It's taken them more than 30 years, but scientists in Japan have successfully bred and raised bluefin tuna in captivity - something no one else has managed to do - in an effort to save the rapidly declining wild population.
The team, from Kinki University in Wakayama, has had to overcome the many difficulties in breeding these incredibly delicious fish, because they're super-sensitive to a whole range of environmental factors, such as water temperature fluctuations, current movements, and noise pollution. Plus their large size - they can grow up to 350 kilograms - can also get them into trouble, with fasting-moving tuna-on-tuna collisions inside large farming pens sometimes ending up fatal.
But the Japanese researches have figured out how to mitigate all the dangers of keeping these fish in captivity long enough for them to be sent to market as a replacement for the wild-caught product. A four-year-old bluefin tuna bred in captivity is enough to feed about 200 people, says Matthew Carney at ABC News. They now have a farm of about 4,000 individual fish.
"The first challenge was to increase survival rates from harvested eggs to hatchlings, and we got it to 5 percent," one of the team, Yoshifumi Sawada, told him. "The bluefin hatchlings ate each other, so we then had to introduce other types of hatchling species for them to eat."
"Our mission is to supply about half of the Japanese domestic market," added Tokihiko Okada, general manager of Kinki Fisheries, who is working with the scientists to sell their fish to the pubic. "We'll need about 300,000, but we'll get there and reduce the pressure on tuna in the wild."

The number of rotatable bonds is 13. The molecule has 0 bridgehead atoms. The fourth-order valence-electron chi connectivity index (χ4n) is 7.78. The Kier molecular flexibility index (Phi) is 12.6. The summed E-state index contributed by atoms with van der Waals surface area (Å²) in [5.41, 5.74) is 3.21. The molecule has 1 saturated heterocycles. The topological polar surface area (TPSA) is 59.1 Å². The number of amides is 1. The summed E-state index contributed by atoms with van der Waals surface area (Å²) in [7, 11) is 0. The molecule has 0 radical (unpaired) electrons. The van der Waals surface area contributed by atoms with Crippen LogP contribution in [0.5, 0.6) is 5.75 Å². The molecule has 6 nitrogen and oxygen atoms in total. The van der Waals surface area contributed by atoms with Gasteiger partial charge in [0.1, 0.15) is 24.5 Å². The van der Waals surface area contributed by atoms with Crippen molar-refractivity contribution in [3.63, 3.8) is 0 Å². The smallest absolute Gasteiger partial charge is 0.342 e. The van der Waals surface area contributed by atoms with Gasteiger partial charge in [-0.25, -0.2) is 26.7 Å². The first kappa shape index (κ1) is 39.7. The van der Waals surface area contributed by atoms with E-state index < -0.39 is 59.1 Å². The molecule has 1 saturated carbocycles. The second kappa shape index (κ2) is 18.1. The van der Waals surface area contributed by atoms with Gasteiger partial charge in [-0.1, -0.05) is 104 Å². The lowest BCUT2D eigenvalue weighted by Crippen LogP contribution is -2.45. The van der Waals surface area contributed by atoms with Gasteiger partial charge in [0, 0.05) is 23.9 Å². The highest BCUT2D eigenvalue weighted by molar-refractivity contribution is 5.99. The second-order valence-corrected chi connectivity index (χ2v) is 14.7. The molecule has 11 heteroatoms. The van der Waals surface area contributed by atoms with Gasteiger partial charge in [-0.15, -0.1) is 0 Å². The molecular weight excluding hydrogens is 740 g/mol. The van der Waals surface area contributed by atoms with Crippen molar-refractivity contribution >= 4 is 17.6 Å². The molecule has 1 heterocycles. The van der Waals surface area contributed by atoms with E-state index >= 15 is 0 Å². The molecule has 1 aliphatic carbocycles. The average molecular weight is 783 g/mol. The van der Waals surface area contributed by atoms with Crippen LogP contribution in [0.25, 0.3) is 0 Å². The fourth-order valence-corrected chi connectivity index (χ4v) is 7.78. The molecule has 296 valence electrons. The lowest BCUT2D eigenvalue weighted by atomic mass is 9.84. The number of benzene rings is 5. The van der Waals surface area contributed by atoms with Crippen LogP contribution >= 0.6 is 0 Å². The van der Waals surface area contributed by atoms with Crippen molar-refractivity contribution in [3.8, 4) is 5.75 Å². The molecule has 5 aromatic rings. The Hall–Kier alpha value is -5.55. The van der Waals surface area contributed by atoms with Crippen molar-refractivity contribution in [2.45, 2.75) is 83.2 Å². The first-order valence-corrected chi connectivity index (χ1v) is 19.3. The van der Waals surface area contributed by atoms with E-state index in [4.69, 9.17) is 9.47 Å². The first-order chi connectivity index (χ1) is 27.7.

Not only is it an incredible achievement in its own right, to be the first team to successfully set a captive breeding program for these widely popular fish - with just as much taste and less mercury than their wild counterparts - but the scientists have come up with a way to make money from it, which they say will be funnelled right back into their research.
"As well as mastering the technology to ensure sustainable bluefin supplies, the scientists at Kinki University have developed a business model in which they own the restaurants the tuna are sent to. The profits they make at the restaurants then fund future research and development for bluefin tuna."
The team is now working on getting their farmed population up, and will conduct ongoing genetic tests to figure out which traits they should be selecting for future generations.
The development couldn't be more welcome, as global populations of bluefin tuna are dwindling due to demand from Japan, China, and other parts of Asia in particular. According to Justin McCurry at The Guardian, at the end of 2014, the International Union for Conservation of Nature bumped the Pacific bluefin tuna ranking from 'least concern' up to 'vulnerable' in the ICUN Red List of endangered species.
"The IUCN estimates the Pacific bluefin population has declined by 19 to 33 percent over the past 22 years," says McCurry, "mainly to satisfy demand for sushi and sashimi in Asia. Most of the fish caught are juveniles, making it impossible for them to reproduce."
While some Pacific nations have agreed to cut back on their farming of wild bluefin tuna, conservationists are saying the only way for the population to replenish itself to save levels is to stop fishing them altogether. Which is probably unlikely, given how lucrative these fish can be. Captive fishing might be the only way to save this impressive fish, so we hope Sawada and his team can do it.